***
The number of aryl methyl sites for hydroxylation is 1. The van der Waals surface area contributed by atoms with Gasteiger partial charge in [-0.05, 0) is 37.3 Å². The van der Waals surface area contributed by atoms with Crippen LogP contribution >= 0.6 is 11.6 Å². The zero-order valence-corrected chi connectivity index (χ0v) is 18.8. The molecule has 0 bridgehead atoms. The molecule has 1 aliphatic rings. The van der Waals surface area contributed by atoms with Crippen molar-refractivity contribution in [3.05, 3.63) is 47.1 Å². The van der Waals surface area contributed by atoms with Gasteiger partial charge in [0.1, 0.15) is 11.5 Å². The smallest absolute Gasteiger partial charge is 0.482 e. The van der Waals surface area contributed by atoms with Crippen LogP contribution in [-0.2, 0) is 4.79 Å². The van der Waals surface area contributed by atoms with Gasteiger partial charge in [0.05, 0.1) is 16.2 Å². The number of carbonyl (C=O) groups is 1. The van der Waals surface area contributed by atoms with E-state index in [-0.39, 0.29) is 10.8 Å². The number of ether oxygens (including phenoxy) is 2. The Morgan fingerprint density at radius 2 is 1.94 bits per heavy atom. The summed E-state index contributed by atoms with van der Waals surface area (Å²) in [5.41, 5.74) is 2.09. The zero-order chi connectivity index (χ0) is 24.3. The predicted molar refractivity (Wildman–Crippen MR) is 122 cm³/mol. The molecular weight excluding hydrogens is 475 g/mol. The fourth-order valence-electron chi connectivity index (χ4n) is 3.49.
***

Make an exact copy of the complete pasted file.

The number of aryl methyl sites for hydroxylation is 1. The van der Waals surface area contributed by atoms with Gasteiger partial charge in [-0.05, 0) is 37.3 Å². The van der Waals surface area contributed by atoms with Crippen LogP contribution >= 0.6 is 11.6 Å². The zero-order valence-corrected chi connectivity index (χ0v) is 18.8. The molecule has 0 bridgehead atoms. The molecule has 1 aliphatic rings. The van der Waals surface area contributed by atoms with Crippen molar-refractivity contribution in [3.05, 3.63) is 47.1 Å². The van der Waals surface area contributed by atoms with Gasteiger partial charge in [0.1, 0.15) is 11.5 Å². The smallest absolute Gasteiger partial charge is 0.482 e. The van der Waals surface area contributed by atoms with Crippen LogP contribution in [-0.2, 0) is 4.79 Å². The van der Waals surface area contributed by atoms with Gasteiger partial charge in [0.05, 0.1) is 16.2 Å². The number of carbonyl (C=O) groups is 1. The van der Waals surface area contributed by atoms with E-state index in [-0.39, 0.29) is 10.8 Å². The number of ether oxygens (including phenoxy) is 2. The Morgan fingerprint density at radius 2 is 1.94 bits per heavy atom. The summed E-state index contributed by atoms with van der Waals surface area (Å²) in [5.41, 5.74) is 2.09. The zero-order chi connectivity index (χ0) is 24.3. The predicted molar refractivity (Wildman–Crippen MR) is 122 cm³/mol. The molecular weight excluding hydrogens is 475 g/mol. The fourth-order valence-electron chi connectivity index (χ4n) is 3.49.